Step and Direction

Over my years learning motion control from the bottom up,  I've absorbed a lot of tech-lingo. Some of it resonates. Programs I've written go all the way down to the very bottom of digital position control - what is referred to as a “step” - the smallest increment of controlled movement possible. I think of steps as “motion-pixels”. Stepper motors are designed to physically embody this:  the “driver” electronics takes its orders in a step by step fashion, and accordingly makes the motor rotate a tiny, reproducible quantum for each incoming step command. Since a step can either go forward or backward, there is one more bit of information required as well - direction. Position control along a path is about getting bazillions of steps and each of their directions exactly right for each motor. And full motion control adds the right timing of these steps to produce the desired flow along the path (speed and acceleration profiles).

I've many times thought about how "step and direction" applies to life in general, itself often described as a path. To be desirable, action must be applied in a proper direction,  with proper timing. I've been asked, on occasion, if I regret having trained as a physician, only to have practiced for 5 years. It could be seen as a rather large waste of time and energy, which might have instead been spent on my art. To this logic, I have two responses:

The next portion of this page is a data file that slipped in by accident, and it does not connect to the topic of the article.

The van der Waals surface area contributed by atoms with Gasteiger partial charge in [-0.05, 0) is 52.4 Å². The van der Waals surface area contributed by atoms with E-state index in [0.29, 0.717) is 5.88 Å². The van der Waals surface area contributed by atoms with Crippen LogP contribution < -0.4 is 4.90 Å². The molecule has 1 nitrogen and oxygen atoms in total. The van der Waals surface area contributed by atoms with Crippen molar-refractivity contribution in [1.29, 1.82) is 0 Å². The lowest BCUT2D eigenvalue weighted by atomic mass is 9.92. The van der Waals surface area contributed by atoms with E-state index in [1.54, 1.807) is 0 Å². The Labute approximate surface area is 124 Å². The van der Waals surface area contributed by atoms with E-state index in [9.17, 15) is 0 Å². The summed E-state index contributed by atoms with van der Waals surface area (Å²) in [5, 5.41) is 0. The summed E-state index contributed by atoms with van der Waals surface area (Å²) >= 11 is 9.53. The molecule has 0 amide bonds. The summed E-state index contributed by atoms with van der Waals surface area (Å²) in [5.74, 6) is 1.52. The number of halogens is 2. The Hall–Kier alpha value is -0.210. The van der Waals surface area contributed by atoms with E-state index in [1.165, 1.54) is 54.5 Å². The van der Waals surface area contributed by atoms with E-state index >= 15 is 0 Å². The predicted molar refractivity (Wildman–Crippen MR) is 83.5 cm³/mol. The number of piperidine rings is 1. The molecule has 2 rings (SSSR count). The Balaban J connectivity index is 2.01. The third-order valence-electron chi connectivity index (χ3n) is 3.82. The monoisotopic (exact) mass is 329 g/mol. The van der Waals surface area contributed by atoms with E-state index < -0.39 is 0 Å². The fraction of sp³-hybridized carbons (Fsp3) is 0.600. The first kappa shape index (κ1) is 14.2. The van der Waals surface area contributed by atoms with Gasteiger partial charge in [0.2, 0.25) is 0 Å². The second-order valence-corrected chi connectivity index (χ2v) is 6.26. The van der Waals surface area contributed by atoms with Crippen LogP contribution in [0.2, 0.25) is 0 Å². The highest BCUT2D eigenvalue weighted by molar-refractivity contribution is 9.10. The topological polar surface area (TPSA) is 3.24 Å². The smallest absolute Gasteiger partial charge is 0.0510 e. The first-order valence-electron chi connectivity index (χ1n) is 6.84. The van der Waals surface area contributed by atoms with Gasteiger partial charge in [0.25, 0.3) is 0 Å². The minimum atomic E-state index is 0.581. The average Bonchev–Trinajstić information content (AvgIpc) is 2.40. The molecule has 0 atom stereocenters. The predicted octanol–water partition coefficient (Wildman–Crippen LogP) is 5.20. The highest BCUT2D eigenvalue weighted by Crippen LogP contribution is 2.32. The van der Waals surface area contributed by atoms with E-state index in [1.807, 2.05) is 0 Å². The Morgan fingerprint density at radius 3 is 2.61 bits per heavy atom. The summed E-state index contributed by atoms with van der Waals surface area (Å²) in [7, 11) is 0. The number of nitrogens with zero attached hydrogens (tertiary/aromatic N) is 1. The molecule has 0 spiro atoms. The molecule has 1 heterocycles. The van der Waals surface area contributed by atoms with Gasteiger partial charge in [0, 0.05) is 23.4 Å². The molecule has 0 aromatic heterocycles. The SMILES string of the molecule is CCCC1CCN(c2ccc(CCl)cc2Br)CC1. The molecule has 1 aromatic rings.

1. I've always been glad I pursued my childhood dream of being a doctor, for many reasons. Maybe the strongest, is that there are few trainings that reveal such a full view of the human condition to a young person (being in the military, the police, the clergy are others that come to mind). Another, is that I wouldn't have met, in my first year of medical school, a classmate named Beverly.

  2. Though it is impossible to know, I feel relatively sure that had I set out to make a career in the arts immediately after high school or college, it  would not have gone well.  And almost certainly I would not have landed in the medium of motion control, as 40 years ago, this technology was essentially inaccessible to artists.

Unlike Sisyphus, whose steppers' every move is controlled down to the minutest level, preordained by numbers in path-files stored in a computer, my path is an amalgam of rational planning,  luck, and emotion-driven feelings for which I have no analytic explanation. That may sound like a good description of “random”, but it is anything but. No more than the shape of a river viewed from my window seat, or a tree as it grows over its life, balancing the need for sun, water, and the ability to withstand wind, rain and snow. 


Bruce Shapiro